Home » Retail sales up 0.3% in July – Where to hide and what to avoid
Retail sales up 0.3% in July, following a fall of 0.2% in June.
In the three months to July, sales volumes fell by 1.2% when compared with the previous three months; this continues the downward trend since summer 2021.
Non-store retailing (predominantly online retailers) sales volumes rose by 4.8% in July 2022.
Feedback from online retailers suggests that a range of promotions in July boosted sales.
Charlie Huggins, Head of Equities at Wealth Club said:
Pressure on UK consumers is mounting and is only likely to build in the coming months. It’s arguably the most difficult environment facing UK retailers since the financial crisis. But some retailers look better placed than others to deal with tougher times.
Retailers that can offer exceptional value for money could be set to take a greater share of consumer’s wallets, as more people start to tighten their belts. Primark, owned by AB Foods, could be a beneficiary. The group has form in dealing well with difficult economic circumstances – during the financial crisis Primark was one of the few retailers to maintain positive like-for-like sales. There are few retailers better positioned to cope with tough times.
Next has a more mainstream proposition, so will probably be more impacted than Primark in a consumer downturn. Even so, the group looks better positioned than most of its peers. This is due to its very strong balance sheet, high margins, and robust cash flows; all of which provide a valuable cushion in times of hardship. The group is also stewarded by the highly adept Simon Wolfson, who has great experience in navigating choppy waters. In summary – if the consumer catches a cold, Next will feel it. But it’s unlikely investors will lose their shirt, given the resilience of its business model.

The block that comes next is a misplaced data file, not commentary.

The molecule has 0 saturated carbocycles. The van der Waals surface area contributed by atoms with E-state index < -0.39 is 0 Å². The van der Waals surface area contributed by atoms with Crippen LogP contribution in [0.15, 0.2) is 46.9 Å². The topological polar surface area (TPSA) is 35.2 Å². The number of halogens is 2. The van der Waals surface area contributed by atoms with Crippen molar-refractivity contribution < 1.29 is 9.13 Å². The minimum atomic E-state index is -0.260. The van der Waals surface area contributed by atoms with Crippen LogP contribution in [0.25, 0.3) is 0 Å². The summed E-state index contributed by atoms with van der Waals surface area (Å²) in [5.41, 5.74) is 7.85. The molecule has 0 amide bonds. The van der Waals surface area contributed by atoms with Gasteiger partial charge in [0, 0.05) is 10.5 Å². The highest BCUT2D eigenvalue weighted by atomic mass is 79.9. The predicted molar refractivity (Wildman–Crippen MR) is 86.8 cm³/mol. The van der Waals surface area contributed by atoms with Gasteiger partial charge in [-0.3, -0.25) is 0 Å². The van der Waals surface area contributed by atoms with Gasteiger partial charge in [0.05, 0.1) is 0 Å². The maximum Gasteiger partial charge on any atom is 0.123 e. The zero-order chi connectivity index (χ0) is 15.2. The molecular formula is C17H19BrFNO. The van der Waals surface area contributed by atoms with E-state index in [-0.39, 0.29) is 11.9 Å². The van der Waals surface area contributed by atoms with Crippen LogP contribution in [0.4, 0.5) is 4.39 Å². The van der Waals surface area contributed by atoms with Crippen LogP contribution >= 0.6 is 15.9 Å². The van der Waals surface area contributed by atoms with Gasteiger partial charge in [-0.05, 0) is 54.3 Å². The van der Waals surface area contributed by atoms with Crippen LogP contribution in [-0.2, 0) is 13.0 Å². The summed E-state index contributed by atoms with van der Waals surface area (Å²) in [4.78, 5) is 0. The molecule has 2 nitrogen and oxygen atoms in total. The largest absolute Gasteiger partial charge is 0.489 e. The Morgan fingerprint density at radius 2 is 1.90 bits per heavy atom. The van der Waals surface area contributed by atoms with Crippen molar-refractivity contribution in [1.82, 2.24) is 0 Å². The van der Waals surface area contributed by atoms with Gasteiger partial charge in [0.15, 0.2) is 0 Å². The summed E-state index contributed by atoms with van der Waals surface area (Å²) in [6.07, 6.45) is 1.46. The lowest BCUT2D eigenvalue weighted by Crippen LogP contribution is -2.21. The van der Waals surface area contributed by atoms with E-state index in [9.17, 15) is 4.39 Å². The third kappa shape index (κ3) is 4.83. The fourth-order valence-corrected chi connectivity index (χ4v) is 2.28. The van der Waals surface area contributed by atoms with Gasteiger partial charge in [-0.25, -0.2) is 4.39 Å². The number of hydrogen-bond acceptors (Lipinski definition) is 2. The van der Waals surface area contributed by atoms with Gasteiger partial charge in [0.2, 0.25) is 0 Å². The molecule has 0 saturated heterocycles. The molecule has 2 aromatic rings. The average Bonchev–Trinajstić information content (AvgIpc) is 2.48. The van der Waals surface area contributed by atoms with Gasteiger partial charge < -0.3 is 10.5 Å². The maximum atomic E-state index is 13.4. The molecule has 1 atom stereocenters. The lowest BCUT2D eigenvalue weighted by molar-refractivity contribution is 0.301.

On the other hand, retailers that lack a distinctive proposition or those with fragile business models could be in for a rocky ride. Marks and Spencer’s clothing and home business lacks the value credentials of a Primark, and its margins fall well short of that of Next. This suggests it could be much less resilient in a downturn. Businesses like Asos and AO World are arguably even more vulnerable. Their online-only businesses models are complex to manage and generate poor margins; not a great combination at any time, but especially when consumer spending comes under pressure.
One thing is for certain. Against such a challenging backdrop, investors in UK retail need to be even more picky than usual.